FG stakes N600b in power sector as intervention hits N1.5tr
The Federal Government has concluded plans to inject additional N600 billion into the Nigerian electricity industry.
The Market Operator (MO), Transmission Company of Nigeria, Edmond Eje, who disclosed this yesterday at the third MO interactive stakeholders’ forum in Abuja said the President Muhammad Buhari has already authorised the release of the fund.
The current development, despite the poor performance of the sector, brings government’s direct intervention in the sector to about N1.5 trillion in recent times.
Eje said the release of the fund is “now at advance level. It has been signed by Mr. President. It is for the shortfall in the payment of monthly invoices. The government is not happy that it has taken effect. But when government signs such fund there is underlying protocol that must be observed in other to facilitate it.”
He expressed worry over the performance of the Nigerian Electricity Supply Industry, insisting that government would not hesitate to sanction or sell off any entity that remains elusive.
Considering that the government in 2015 intervened with the sum of N213 billion and staked N701 billion in 2017, bringing the fund to N1.5 trillion.
Eje noted that the continuous intervention outweighs expenditures in the days, when the total control of the sector was in the hands of the government.
Managing Director, Transmission Company of Nigeria (TCN), Usman Mohammed, who also spoke at the programme, said the government was considering slitting the company into two entities.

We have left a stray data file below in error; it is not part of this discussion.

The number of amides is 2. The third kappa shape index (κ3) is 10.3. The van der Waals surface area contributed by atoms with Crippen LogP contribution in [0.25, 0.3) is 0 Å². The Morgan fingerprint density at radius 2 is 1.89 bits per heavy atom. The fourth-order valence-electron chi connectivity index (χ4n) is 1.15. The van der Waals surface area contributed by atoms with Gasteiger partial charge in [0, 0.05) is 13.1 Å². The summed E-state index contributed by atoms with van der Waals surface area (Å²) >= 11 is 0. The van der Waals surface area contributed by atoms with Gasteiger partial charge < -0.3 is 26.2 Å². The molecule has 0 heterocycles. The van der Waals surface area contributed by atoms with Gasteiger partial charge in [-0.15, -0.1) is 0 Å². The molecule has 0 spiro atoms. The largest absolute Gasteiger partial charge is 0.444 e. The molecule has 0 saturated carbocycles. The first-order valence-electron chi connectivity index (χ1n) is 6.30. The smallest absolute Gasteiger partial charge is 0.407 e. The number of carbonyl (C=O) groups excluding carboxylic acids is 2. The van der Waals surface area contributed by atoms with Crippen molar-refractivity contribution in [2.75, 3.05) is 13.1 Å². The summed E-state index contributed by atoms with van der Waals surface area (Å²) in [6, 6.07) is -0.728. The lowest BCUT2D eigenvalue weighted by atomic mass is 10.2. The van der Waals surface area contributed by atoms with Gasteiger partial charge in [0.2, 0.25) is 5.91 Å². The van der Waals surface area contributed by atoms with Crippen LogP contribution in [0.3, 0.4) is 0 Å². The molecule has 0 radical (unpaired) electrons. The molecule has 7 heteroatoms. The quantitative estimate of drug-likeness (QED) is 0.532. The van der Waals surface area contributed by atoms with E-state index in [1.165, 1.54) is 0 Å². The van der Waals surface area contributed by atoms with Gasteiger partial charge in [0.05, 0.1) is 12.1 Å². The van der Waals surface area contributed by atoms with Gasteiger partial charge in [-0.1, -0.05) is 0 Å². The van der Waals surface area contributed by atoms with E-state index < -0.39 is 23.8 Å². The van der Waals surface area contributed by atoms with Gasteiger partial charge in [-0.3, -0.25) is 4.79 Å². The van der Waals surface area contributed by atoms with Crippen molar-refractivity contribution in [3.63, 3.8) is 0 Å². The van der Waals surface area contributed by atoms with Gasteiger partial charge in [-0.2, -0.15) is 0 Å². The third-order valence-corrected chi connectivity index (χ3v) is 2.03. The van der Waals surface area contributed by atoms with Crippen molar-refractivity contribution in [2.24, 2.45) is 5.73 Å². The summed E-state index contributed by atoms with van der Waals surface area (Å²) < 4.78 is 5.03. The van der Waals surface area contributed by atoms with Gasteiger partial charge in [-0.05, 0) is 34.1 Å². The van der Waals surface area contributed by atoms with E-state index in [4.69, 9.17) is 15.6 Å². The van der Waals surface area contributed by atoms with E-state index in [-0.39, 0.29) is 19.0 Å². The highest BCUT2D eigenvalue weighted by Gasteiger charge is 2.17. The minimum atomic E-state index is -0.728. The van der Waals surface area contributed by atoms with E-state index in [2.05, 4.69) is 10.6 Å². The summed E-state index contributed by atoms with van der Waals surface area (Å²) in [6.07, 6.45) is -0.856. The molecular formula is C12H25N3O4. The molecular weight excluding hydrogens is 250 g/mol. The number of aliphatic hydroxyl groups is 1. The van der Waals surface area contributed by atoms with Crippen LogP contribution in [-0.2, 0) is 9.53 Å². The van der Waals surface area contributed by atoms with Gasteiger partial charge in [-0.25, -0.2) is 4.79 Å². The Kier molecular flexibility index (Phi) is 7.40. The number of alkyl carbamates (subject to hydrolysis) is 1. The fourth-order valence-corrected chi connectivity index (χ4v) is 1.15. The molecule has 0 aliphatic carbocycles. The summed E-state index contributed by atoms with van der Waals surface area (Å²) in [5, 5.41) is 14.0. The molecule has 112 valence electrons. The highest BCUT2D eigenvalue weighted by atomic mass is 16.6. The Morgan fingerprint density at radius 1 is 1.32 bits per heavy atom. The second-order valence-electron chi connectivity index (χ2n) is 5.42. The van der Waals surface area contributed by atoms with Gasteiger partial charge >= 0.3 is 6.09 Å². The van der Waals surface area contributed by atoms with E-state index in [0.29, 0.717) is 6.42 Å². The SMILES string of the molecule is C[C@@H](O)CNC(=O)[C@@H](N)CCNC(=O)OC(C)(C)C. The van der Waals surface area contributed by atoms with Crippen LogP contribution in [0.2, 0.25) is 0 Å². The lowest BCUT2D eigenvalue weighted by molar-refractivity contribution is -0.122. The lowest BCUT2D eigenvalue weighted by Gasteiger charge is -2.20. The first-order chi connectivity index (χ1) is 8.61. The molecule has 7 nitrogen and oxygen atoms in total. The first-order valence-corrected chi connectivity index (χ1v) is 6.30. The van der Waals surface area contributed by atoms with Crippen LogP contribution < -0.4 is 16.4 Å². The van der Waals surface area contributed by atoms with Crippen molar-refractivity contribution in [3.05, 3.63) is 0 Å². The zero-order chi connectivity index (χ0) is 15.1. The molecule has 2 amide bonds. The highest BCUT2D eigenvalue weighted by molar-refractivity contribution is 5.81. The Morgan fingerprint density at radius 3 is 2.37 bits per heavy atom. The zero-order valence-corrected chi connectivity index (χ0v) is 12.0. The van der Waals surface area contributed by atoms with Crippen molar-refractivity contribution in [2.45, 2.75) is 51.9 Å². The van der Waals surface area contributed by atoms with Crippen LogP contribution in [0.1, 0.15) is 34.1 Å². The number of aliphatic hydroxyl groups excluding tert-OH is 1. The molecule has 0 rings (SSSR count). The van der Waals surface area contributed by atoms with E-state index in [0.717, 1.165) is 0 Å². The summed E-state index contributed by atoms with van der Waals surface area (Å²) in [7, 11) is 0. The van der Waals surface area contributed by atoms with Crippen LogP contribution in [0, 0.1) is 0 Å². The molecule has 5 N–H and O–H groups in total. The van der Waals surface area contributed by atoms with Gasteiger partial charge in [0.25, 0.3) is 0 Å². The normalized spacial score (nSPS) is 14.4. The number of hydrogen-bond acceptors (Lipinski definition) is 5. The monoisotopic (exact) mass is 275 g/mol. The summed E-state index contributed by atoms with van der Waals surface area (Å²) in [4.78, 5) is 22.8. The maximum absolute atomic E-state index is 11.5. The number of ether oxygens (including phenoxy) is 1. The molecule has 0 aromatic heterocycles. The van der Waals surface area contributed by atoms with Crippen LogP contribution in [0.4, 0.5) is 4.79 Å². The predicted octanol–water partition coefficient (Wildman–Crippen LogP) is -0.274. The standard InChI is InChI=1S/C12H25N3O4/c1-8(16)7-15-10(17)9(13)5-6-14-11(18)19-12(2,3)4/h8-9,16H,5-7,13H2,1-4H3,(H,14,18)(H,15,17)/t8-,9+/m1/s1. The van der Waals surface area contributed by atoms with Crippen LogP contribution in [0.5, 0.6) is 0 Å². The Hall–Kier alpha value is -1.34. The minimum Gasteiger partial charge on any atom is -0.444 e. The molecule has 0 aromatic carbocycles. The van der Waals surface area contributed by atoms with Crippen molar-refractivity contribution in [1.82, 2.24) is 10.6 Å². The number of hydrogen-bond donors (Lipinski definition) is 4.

He said about $5 million is also being considered to digitise substations across the country, adding that would continue to enforce Market Rule to instill discipline in the power sector.
“Our intention is to midwife TCN in such a way that TCN will cease to exist. There will be a separate Transmission Service Provider (TSP) and the Independent System Operation (ISO) will be with the MO. I am doing everything possible for that,” the MD said.
He noted that the slit may not, however, happen immediately, adding that there was need to address the lingering challenges affecting the national grid, especially the Supervisory Control and Data Acquisition (SCADA) and the Electricity Management System (EMS).
Mohammed said: “Fixing SCADA will take about two years. So, we have segmented it to start with the Automated Meter Reading (AMR), where all energy will be accurately metered and every market participant will have access to that.”
He disclosed that TCN would train about 15 on the software, hardware and the communication aspects of the SCADA, adding, “We are going to train them anywhere in the world, even if it will cost us N$3 million, we will do it.”
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